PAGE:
Magistrates have been a part of the New South Wales industrial system since the early days of the British colony established in 1788. The first officially appointed Chief Industrial Magistrate was appointed in 1912. Chief Industrial Magistrates have continued to be appointed since that year, and currently, the industrial work of the court is carried out principally by that magistrate, although other magistrates are appointed as Industrial Magistrates on a needs basis.
In certain situations, it was possible under various “Master and Servant Acts” for employees or employers who broke employment contracts to be prosecuted for a breach of the criminal law. More commonly, this was directed at employees, particularly as wealthier employers would also be the local justice of the peace for the locality. Dr Geoffrey Partington outlines an example in 1858 where German masons who were brought to Australia to work on the Victorian railways. The employees broke their contracts after being persuaded to work for another employer. This was due to a shortage in the supply of experienced masons in Australia. The masons were imprisoned as a result of their breach of contract.
The growing maturity of the New South Wales colony led to the employment of permanent paid magistrates. These magistrates were first employed in Sydney Town. However, they gradually replaced all local justices of the peace. Magistrates would in time come to be appointed specially to either being a stipendiary magistrate, children's magistrate, or an industrial magistrate. Industrial magistrates appear to have been first used in New South Wales around 1912. Their authority came from the then Industrial Relations Act 1912 (NSW). A Chief Industrial Magistrate was also appointed, although there was no statutory basis for doing so. The first statutorily appointed one was not until 1986.
Up until 1991, all magistrates were also gazetted as industrial magistrates. The process of gazetting is simply to give a magistrate a dual role or appointment. From 1991, magistrates were automatically appointed as an industrial magistrate under the Industrial Relations Act 1991. In practice, however, all work of an industrial nature was performed by the Chief Industrial Magistrate. In 1996, a new Industrial Act was passed. Under this law, magistrates are now only appointed on a needs basis to assist the Chief Industrial Magistrate in his or her duties.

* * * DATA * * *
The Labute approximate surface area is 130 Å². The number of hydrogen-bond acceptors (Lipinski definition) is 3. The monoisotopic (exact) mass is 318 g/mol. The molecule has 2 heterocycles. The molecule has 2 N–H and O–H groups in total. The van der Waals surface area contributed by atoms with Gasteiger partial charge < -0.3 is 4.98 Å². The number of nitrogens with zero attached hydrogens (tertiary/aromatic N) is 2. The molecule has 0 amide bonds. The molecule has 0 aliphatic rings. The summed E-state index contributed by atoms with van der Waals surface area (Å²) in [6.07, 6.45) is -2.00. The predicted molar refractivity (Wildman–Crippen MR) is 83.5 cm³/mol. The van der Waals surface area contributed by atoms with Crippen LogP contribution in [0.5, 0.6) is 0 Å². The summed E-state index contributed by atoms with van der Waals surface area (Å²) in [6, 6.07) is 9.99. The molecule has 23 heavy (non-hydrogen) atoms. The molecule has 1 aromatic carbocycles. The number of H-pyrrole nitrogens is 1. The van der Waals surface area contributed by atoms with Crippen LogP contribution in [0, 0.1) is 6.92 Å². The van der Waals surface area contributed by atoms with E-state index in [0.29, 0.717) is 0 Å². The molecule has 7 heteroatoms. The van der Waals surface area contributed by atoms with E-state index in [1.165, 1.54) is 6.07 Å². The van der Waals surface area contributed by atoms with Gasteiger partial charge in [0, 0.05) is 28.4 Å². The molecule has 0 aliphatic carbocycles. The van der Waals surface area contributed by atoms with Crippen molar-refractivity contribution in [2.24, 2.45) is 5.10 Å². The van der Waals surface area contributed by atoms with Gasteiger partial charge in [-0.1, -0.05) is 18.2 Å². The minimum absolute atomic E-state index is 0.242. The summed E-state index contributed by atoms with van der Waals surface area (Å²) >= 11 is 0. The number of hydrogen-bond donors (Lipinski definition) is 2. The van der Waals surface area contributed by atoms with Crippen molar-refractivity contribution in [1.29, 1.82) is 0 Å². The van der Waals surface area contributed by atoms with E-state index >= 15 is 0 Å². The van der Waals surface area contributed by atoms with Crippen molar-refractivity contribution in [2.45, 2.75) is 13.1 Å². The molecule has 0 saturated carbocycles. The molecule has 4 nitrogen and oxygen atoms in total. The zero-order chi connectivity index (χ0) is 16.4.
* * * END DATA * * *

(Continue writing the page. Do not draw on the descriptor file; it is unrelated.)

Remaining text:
When considering industrial cases, the industrial magistrate actually constitutes a Local Court rather than a specialised industrial court. Industrial magistrates have both criminal and civil jurisdictions. All the usual laws apply to proceedings in the court. However, in civil proceedings, the procedure of the court is regulated by the Industrial Relations Act rather than the Civil Procedure Act 2005. Certain types of cases may only be dealt with by industrial magistrates. These are cases under the following laws:
Other laws, including federal laws, may empower an Industrial Magistrate to deal with cases. For example, the Australian Government gave power to Industrial Magistrates to deal with matters under the Workplace Relations Act 1996 (Commonwealth) through the now repealed section 177A. Generally, criminal proceedings are restricted to breaches of safety regulations (for example under the Occupational Health and Safety Act). Civil proceedings are generally restricted to the recovery of unpaid wages or leave by employees against employers. Where the court makes an order in this type of case, the amount of money awarded must be registrered and enforced in the Local Court rather than through an Industrial Court.
In 2002 the court heard a case in which an employee fell off a stage prop he was constructing for the Italian Opera Rinalda at the Sydney Opera House. The employee fell off the three metre high mountain prop he was constructing. Following the incident, a crane and harness was obtained for future prop building. In 2004, the court heard a case of bullying and harassment in the workplace. It was alleged that a new employee underwent an initiation ceremony that involved the employee being wrapped in cling film from neck to ankle, strapped to a trolley and then spun around. The employee's mouth was then stuffed with sawdust and glue and then finally he was sprayed in the face with a firehose. The company concerned was fined $15,000 for the incident.